The Eta Aquarid meteor shower will peak on the evening of May 5 and the next morning. The moon will be waning crescent, so it will not rise until after midnight. You can expect up to 50 meteors per hour from a very dark sky site. You will be seeing tiny sand grain-sized dust particles of Halley’s Comet burn up 70 miles above us as you watch these meteors. They will all appear to come out of Aquarius, which rises 3 hours before dawn. This famous comet also causes the Orionid meteor shower every Oct. 21 as we pass through its debris trail twice every year.

We are in an eclipse season once again. The full moon this month on May 26 will pass right through our shadow, creating a total lunar eclipse, but it will only be visible in its entirety from our west coast. Then there will be an annular solar eclipse two weeks after that over parts of Russia, Greenland, and Canada. We will get to see a partially eclipsed sun from that one right here in Maine on June 10, which should prepare us for the total solar eclipse that will pass right through Maine less than 3 years later, on April 8 of 2024. I remember well seeing the last one over Idaho near Yellowstone and the Grand Tetons on Aug. 21 of 2017. It was great experience worth every effort you need to make.

MAY HIGHLIGHTS

May 3: The moon passes 4 degrees south of Saturn this morning. Last quarter moon is at 3:50 p.m.

May 4: The moon passes 5 degrees south of Jupiter this morning.

May 5: The Eta Aquarid meteor shower peaks. In 1961, Alan Shepard became the first American in space. He did not orbit the earth. That was first done on April 12 of that year by the Russian Yuri Gagarin.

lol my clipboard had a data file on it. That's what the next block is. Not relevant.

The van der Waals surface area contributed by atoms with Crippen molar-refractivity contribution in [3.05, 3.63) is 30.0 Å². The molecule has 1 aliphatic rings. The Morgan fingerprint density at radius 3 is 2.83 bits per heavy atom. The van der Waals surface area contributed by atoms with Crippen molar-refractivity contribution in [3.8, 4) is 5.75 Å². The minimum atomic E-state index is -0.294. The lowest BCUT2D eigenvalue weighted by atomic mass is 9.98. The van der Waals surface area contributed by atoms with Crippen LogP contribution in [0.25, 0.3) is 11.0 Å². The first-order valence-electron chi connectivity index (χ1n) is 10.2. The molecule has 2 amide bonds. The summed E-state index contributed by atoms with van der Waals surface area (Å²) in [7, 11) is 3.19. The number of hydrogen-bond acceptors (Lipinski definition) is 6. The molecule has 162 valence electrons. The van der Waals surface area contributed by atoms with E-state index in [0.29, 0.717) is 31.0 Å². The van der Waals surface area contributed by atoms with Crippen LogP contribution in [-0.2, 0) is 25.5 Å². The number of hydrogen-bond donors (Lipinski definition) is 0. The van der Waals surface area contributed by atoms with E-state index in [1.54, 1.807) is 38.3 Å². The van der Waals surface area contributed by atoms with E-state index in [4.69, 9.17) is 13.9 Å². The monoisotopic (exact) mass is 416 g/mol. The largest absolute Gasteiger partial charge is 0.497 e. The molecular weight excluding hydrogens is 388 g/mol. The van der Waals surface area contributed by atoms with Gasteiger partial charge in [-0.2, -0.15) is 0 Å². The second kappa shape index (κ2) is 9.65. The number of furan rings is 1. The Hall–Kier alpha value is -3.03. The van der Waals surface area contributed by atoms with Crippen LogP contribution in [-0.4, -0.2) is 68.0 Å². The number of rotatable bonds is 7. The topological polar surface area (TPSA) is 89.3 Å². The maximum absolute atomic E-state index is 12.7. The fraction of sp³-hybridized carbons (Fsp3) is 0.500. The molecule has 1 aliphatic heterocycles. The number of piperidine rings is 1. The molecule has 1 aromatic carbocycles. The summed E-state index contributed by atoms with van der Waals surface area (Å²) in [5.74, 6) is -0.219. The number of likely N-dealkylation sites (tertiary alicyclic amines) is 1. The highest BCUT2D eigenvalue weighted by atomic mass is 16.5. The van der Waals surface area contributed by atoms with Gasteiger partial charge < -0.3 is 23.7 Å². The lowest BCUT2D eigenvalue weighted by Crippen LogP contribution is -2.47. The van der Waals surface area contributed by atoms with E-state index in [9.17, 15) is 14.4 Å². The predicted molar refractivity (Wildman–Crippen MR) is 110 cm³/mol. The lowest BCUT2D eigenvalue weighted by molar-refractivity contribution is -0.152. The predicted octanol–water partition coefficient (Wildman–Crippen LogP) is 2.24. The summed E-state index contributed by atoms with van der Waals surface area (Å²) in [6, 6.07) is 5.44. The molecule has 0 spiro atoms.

May 11: New moon is at 3 p.m.

In 1930, the Adler Planetarium in Chicago opened and became the first planetarium in this country. Brian Cassella/Chicago Tribune

May 12: In 1930 the Adler Planetarium in Chicago opened and became the first planetarium in this country. I stopped in there on my way out to the eclipse in 2017. It is well worth visiting if you are in the area. The moon passes near Venus this evening.

May 13: The moon passes near Mercury this evening.

May 14: In 1973 our first orbiting space station, Skylab, was launched. It came down just a few years later because of strong solar winds creating more drag on it than expected.

May 16: The moon passes near Mars this evening.

May 17: Mercury is at greatest eastern elongation. Venus passes 6 degrees north of Aldebaran in Taurus this evening.

May 19: First quarter moon is at 3:13 p.m.

May 23: Saturn starts its retrograde motion this afternoon.

May 25: The moon is at perigee at 222,023 miles from earth this evening.

May 26: Full moon is at 7:14 a.m. This is also called the flower, planting, milk, or frog moon. This will also be another super moon like last month because the moon is within one day of its perigee. So it will appear slightly larger than usual when it rises. It always appears huge right on the horizon anyway because of the “moon illusion.” You will get a nice red and orange color on the moon when it first rises just for a few minutes since you are looking through so much of our atmosphere. So we won’t be able to see the total lunar eclipse, but we will be able to see some of that nice color right when it rises at sunset and once again when it sets at sunrise.

May 28: The first primates, Able and Baker, where launched into space in 1959.

May 29: In 1919 Sir Arthur Eddington, a British astronomer, took some pictures of a total solar eclipse over Africa that proved Einstein’s general theory of relativity correct. He showed that the gravitational field of the sun would bend the light from a star covered by the sun during that eclipse by 1.75 seconds of arc, or twice as much as Newton predicted it would at 0.87 seconds of arc.

Bernie Reim of Wells is co-director of the Astronomical Society of Northern New England.